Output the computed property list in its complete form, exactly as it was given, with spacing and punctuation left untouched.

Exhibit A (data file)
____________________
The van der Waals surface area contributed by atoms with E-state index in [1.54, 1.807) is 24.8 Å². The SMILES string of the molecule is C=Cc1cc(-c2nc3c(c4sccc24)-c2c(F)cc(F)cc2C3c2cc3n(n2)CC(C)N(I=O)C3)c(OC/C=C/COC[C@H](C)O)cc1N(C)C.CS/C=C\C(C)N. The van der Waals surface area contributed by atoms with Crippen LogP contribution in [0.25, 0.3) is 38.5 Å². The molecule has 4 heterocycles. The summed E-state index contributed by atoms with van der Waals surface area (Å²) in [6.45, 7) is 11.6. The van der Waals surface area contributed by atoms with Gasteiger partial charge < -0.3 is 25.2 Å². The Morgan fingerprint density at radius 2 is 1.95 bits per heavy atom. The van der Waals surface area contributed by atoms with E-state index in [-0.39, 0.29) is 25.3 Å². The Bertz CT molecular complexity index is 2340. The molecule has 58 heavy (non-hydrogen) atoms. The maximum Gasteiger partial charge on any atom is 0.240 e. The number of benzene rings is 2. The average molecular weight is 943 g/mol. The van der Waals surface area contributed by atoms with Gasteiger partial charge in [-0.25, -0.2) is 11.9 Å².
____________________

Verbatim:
The van der Waals surface area contributed by atoms with E-state index in [1.54, 1.807) is 24.8 Å². The SMILES string of the molecule is C=Cc1cc(-c2nc3c(c4sccc24)-c2c(F)cc(F)cc2C3c2cc3n(n2)CC(C)N(I=O)C3)c(OC/C=C/COC[C@H](C)O)cc1N(C)C.CS/C=C\C(C)N. The van der Waals surface area contributed by atoms with Crippen LogP contribution in [0.25, 0.3) is 38.5 Å². The molecule has 4 heterocycles. The summed E-state index contributed by atoms with van der Waals surface area (Å²) in [6.45, 7) is 11.6. The van der Waals surface area contributed by atoms with Gasteiger partial charge < -0.3 is 25.2 Å². The Morgan fingerprint density at radius 2 is 1.95 bits per heavy atom. The van der Waals surface area contributed by atoms with E-state index in [-0.39, 0.29) is 25.3 Å². The Bertz CT molecular complexity index is 2340. The molecule has 58 heavy (non-hydrogen) atoms. The maximum Gasteiger partial charge on any atom is 0.240 e. The number of benzene rings is 2. The average molecular weight is 943 g/mol. The van der Waals surface area contributed by atoms with Gasteiger partial charge in [-0.25, -0.2) is 11.9 Å².